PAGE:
BP accuses Halliburton of destroying test results on Deepwater Horizon cement


BP on Monday accused oilfield-services giant Halliburton of destroying unfavorable results from tests on cement used to plug the leaking well in the Deepwater Horizon disaster.

Halliburton prepared the cement mix that BP used to plug the deep-water well that blew out in April 2010, killing 11 people and unleashing a huge oil spill.

In a motion filed with a US court in Louisiana, BP said that Halliburton's own tests after the incident showed the cement slurry was unstable and claimed the company destroyed the results of the test and misplaced key data.

Halliburton destroyed the evidence "in part because it wanted to eliminate any risk that this evidence could be used against it at trial," BP said in the filing. The UK oil company says it bases its motion on deposition testimony by Halliburton witnesses and internal documents.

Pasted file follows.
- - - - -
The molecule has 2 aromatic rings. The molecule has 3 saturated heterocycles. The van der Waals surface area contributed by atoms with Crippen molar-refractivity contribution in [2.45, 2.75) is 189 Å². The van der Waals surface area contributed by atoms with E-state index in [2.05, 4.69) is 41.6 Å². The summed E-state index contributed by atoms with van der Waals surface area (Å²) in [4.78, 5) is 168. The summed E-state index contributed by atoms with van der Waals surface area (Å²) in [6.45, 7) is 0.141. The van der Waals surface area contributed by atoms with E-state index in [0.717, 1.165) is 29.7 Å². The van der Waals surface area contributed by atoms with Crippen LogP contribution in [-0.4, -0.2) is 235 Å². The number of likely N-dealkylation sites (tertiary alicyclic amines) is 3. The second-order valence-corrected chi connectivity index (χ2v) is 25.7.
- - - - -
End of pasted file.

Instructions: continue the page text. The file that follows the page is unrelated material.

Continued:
Halliburton said it is still reviewing the details of the motion but that it believes "the conclusion that BP is asking the court to draw is without merit." Halliburton also said, "We look forward to contesting their motion in court."

BP's salvo is the latest in a multipronged legal fight pitting one of the world's largest oil companies against its contractors over their share of responsibility for the US Gulf of Mexico oil spill.

BP has said its contractors, including Halliburton, share part of the blame; Halliburton has said that BP directed all operations and is at fault. In September, Halliburton sued BP for defamation and for providing inaccurate information before the cementing job in the Deepwater Horizon well.

According to BP's filing, Halliburton told its employees in late April or early May 2010 to test a batch of the cement at a facility in Duncan, Okla.

The testing showed that the solids in the cement mixture were separating from the liquids, a sign of instability, according to BP.

BP says that a Halliburton employee said under oath that "he destroyed test results in order to keep the information from being 'misinterpreted' in ways adverse to Halliburton in litigation."

Dow Jones Newswires

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